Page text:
PINCH OR PRONG COLLAR DOG TRAINING
Sherry L. Shivley, Journalist Award Winner
Mention using a Prong or Herm Sprenger collar and the uninitiated have visions of puncture wounds circling a dog’s neck instead of Tough Love kindness.
HOLD ON! Here are the facts
about the proper use and type of Herm Sprenger pinch collar used on dogs.
Hermann Sprenger started a factory in Iserlohn Germany making everything from
boat fittings to Sporting Dog equipment.
The Sprenger name became famous among horse owners for their spurs which were
Today they are still known for their bits, spurs, snaffles
and buckles seen in Olympic competition. Floundering after the War and the
deaths of the original Founders, Herbert Sprenger traveled the world taking
orders for chains of all lengths- including dog equipment for shows and trials
which were then becoming very popular.
Purchasing a welder that could weld the rings on chain quickly increased
productivity and they were able to send more chain collars to customers cheaply.
The reason Herm Sprenger collars are used by so many professional trainers can
be seen by the ground points on the prongs. They are rounded, so the prongs put
pressure on the neck, and will not cause injury. The opponents of prong collars
do not realize that flat nylon collars can inure the trachea, causing it to
collapse and the dog will die.
Proper use of the prong collar can correct behavior while preventing injury to
First let’s do a proper fitting - I chose the Snap Collar. Be sure you get a Herm Sprenger brand because they have blunt prongs whereas most other brands have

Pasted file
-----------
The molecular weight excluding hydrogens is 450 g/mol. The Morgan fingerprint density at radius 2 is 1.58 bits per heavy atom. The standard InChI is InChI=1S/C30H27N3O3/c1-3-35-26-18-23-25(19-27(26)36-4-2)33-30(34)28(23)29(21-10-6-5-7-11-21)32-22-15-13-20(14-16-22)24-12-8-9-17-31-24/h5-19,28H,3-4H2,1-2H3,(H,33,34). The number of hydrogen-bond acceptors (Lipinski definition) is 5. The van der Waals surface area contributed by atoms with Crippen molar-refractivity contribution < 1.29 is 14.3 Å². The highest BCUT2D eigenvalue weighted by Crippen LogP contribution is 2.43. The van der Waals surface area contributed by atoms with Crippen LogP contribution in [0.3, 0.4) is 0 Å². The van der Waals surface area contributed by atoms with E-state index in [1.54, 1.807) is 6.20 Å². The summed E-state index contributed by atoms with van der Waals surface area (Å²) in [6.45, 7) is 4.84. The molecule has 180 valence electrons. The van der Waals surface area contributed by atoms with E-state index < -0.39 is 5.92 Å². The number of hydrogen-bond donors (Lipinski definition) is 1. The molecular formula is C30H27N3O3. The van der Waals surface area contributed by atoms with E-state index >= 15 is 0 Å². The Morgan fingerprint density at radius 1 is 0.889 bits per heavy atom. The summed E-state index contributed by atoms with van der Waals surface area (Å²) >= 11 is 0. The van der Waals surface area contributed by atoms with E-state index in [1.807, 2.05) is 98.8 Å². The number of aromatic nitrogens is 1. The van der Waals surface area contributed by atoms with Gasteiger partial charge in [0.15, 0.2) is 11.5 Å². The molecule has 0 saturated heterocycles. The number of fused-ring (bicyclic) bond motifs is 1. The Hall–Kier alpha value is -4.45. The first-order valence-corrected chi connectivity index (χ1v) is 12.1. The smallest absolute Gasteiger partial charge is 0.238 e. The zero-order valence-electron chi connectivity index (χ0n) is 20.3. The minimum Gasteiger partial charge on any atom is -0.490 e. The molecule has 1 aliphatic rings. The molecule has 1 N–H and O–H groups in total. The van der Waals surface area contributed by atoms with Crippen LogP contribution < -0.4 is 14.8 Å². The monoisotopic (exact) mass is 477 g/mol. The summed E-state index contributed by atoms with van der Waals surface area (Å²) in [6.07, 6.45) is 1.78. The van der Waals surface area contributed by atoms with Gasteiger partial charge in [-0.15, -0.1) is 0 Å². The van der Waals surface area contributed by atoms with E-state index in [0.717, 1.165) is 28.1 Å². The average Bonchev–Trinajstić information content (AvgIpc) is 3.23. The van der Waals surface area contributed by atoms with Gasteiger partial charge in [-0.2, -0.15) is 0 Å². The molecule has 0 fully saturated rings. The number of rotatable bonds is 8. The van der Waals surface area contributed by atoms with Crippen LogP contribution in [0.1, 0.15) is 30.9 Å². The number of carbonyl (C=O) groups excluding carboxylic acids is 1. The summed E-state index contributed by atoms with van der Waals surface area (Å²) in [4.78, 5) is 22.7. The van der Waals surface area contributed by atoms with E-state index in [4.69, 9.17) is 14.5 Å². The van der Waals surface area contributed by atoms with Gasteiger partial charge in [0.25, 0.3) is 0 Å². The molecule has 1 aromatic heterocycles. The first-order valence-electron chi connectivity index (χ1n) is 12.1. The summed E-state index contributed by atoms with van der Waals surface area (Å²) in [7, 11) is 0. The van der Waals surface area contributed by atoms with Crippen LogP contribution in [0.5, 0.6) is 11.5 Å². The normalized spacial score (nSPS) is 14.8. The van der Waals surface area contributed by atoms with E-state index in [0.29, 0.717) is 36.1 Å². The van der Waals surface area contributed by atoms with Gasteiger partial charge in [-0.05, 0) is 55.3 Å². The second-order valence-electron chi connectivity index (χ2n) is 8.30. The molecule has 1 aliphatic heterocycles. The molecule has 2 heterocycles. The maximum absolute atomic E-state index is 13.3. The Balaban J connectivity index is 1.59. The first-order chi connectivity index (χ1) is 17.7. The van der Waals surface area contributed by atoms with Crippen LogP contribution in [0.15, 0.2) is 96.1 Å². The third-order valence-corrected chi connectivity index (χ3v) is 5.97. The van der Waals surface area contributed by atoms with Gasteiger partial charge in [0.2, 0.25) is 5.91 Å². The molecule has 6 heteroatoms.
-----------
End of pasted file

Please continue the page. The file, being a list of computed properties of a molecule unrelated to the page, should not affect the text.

sharp points that can and will inure your dog.
The collar should fit just behind your dog’s ears, snug but not choking. I
removed 2 links to adjust the collar to fit my Boxer.
My reason for getting one for Boomer was that I had shoulder surgery recently
and being a large puppy he pulled. Since Covid there were no close or frequent
classes to socialize him, causing him to be a bit dog aggressive. To prevent
injury to my shoulder and his trachea, I purchased the Herm Sprenger to train
him until he understood manners.
Once we were walking, if he stayed in the Heel position, I gave him a treat and
a “Good Boy.” If he deviated from Heel… chasing a leaf or stopping to look at a
rock, we would either do a circle or figure 8, bringing his puppy mind back to
me and him getting a treat for “Heel.”
He does awesome with the collar, which is a reminder not to pull. He is a
different dog, and one I will soon be able to trust with just a chain collar.
Herm Springers are a tool-just like a leash, brush, or balance pad.
In the wrong hands any tool can injure. In the right hands they teach, reward,
and make polite, well- mannered dogs that are safe to walk among other dogs or
A Good Dog is a Happy Dog. Perhaps if more owners had used the proper tools,
fewer dogs would be sent to shelters and euthanized.
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